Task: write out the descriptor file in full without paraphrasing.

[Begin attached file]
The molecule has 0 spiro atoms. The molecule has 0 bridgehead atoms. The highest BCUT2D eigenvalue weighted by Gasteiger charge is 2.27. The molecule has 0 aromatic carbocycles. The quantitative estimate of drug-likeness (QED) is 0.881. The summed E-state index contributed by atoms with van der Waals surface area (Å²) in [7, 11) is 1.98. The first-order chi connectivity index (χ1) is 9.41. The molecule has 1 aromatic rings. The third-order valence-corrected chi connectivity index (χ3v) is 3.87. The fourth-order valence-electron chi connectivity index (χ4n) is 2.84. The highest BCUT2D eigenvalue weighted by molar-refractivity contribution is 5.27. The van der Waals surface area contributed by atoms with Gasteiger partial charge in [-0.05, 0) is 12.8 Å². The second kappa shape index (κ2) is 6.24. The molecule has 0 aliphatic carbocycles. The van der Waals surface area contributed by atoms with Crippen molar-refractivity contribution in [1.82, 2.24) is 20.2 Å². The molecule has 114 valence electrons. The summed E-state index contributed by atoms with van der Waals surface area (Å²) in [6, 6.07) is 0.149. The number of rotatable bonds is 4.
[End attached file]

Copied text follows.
The molecule has 0 spiro atoms. The molecule has 0 bridgehead atoms. The highest BCUT2D eigenvalue weighted by Gasteiger charge is 2.27. The molecule has 0 aromatic carbocycles. The quantitative estimate of drug-likeness (QED) is 0.881. The summed E-state index contributed by atoms with van der Waals surface area (Å²) in [7, 11) is 1.98. The first-order chi connectivity index (χ1) is 9.41. The molecule has 1 aromatic rings. The third-order valence-corrected chi connectivity index (χ3v) is 3.87. The fourth-order valence-electron chi connectivity index (χ4n) is 2.84. The highest BCUT2D eigenvalue weighted by molar-refractivity contribution is 5.27. The van der Waals surface area contributed by atoms with Gasteiger partial charge in [-0.05, 0) is 12.8 Å². The second kappa shape index (κ2) is 6.24. The molecule has 0 aliphatic carbocycles. The van der Waals surface area contributed by atoms with Crippen molar-refractivity contribution in [1.82, 2.24) is 20.2 Å². The molecule has 114 valence electrons. The summed E-state index contributed by atoms with van der Waals surface area (Å²) in [6, 6.07) is 0.149. The number of rotatable bonds is 4.